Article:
Every once in a while I like to spend some time clutching my fists and thinking about what the Firefox phone could have been.
I usually feel like that after looking in my closet and running my hands across this thing:
Taken on an iPhone SE2 😢
After years of friends making fun of me for having phones that were somewhat slow and missing the app du jour, I had finally showed them! I had the best performing phone the OS shipped on (at the time, excluding porting a more expensive phone).
It took FirefoxOS a while to get good at things that a phone was supposed to do, but once they worked, they mostly just worked. Turns out it didn’t matter too much because SMS is kind of dead anyway, but it did work.
Another impressive thing about FirefoxOS was the outsized push that they managed to generate for building progressive web apps. Apps like LINE (a messaging app) and others rushed (OK maybe they didn’t rush) to build progressive web app versions of their existing mobile applications. This was a feat and very encouraging to see.
The only problem is that there weren’t enough companies adding web apps to support FFOS, but the fact that it happened for even some of them (and how easy it was for them or anyone to make a web app) was amazing. I even wrote my own Tinder app way back when to help fill the gaps. It used the unpublished API of Tinder and needless to say testing it properly as was hard.
And to be fair, those companies were right. FirefoxOS didn’t stand the test of time (not many things do!).
There was a lot of press about FirefoxOS and the Fx0 back when it was a thing.
Here’s some press for nostalgia’s sake (got some more favorites? I’ll add em to the list):
If the siren call of escaping the the mobile duopoly of Android and iOS still attracts you today, there are some promising upstarts:
Starting back in 2017 they’ve been tweaking and working this whole time – and while they’re much less focused on building things for consumers (see all the screenshots with terminals open on a phone), it is quite the active project.
PostmarketOS also runs on the FairPhone, so there’s access to good (and good looking) hardware available for people not afraid to spend a little.
The Pinephone Pro is also out there, with aggressively OK specs, but decent packaging, and it’s built by a company that seems to be here for the long term which has carved out a space for itself in the Single Board Computer (SBC) niche.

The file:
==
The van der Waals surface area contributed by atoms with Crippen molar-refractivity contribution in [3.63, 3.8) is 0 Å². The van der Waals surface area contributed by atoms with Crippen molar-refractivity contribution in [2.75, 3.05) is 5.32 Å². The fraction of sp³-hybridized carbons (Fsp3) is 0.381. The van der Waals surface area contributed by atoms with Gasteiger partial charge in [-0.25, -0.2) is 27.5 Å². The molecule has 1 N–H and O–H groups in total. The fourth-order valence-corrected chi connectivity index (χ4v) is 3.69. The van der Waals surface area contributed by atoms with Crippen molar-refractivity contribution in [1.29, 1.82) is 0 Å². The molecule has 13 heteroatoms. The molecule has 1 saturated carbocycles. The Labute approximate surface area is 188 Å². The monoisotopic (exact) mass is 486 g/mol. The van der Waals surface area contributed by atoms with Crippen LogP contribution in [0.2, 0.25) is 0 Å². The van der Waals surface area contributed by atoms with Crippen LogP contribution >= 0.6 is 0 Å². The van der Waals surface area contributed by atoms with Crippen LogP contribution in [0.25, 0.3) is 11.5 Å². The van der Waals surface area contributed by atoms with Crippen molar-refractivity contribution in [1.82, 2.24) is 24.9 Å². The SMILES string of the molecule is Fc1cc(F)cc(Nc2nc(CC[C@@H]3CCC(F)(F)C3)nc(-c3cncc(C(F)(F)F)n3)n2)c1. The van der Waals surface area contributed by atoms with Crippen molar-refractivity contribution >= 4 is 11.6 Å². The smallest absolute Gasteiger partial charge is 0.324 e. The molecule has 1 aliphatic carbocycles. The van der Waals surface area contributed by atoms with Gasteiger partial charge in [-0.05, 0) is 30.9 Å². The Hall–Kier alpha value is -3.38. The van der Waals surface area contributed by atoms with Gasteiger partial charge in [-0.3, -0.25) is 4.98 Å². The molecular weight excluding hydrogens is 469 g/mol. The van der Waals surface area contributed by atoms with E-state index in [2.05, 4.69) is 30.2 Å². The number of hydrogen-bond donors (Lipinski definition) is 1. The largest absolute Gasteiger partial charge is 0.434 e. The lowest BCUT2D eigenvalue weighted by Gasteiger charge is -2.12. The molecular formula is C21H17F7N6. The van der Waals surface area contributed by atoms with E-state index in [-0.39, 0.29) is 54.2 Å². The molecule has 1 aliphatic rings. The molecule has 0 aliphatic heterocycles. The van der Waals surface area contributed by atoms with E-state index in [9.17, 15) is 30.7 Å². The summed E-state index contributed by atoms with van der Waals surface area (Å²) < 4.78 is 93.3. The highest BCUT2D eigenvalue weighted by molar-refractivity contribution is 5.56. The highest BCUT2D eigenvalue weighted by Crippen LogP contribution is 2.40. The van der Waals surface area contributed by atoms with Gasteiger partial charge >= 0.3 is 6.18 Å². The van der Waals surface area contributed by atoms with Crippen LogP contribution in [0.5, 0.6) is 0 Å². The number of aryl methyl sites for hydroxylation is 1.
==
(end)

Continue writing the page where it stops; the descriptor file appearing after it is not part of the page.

I can’t say I hear very much about this phone these days, but it looks like the project is in a slow march forward which is the best you can ask for open source projects running on the good will and determination of volunteers.
Despite how long it’s been around, I can’t say I’m very so enthusiastic about this project – they promised a lot up front and just haven’t been able to deliver as far as I know.
Maybe they’re a bit more focused on their laptops and other devices (and people like those more/pay more for them to begin with). I’m probably wrong here, I just don’t know enough/haven’t been exposed to enough purism evangelists.
For one thing, the specs are disappointing – 3GB RAM in 2022 is just not much for a phone (whether a phone should need 3GB of RAM is another question).
The phone runs on PureOS which looks like modified Ubuntu (touch?) (and looks great), but I just don’t get the feeling that this is the “community choice” among hackers and tinkerers.
Both System76 and Framework have built amazing businesses with truly world-class hardware/software that not many other companies in the space can compare to. They are delivering on the promise of the Linux desktop, so I selfishly want them to deliver on the Linux phone as well.
I’m not sure the Linux phone software ecosystem is ready (maybe RedoxOS could become an also-on-mobile-phones OS?), but pairing with PostmarketOS feels like it could work.
I don’t know, I want more good well-built Linux phones I can switch to.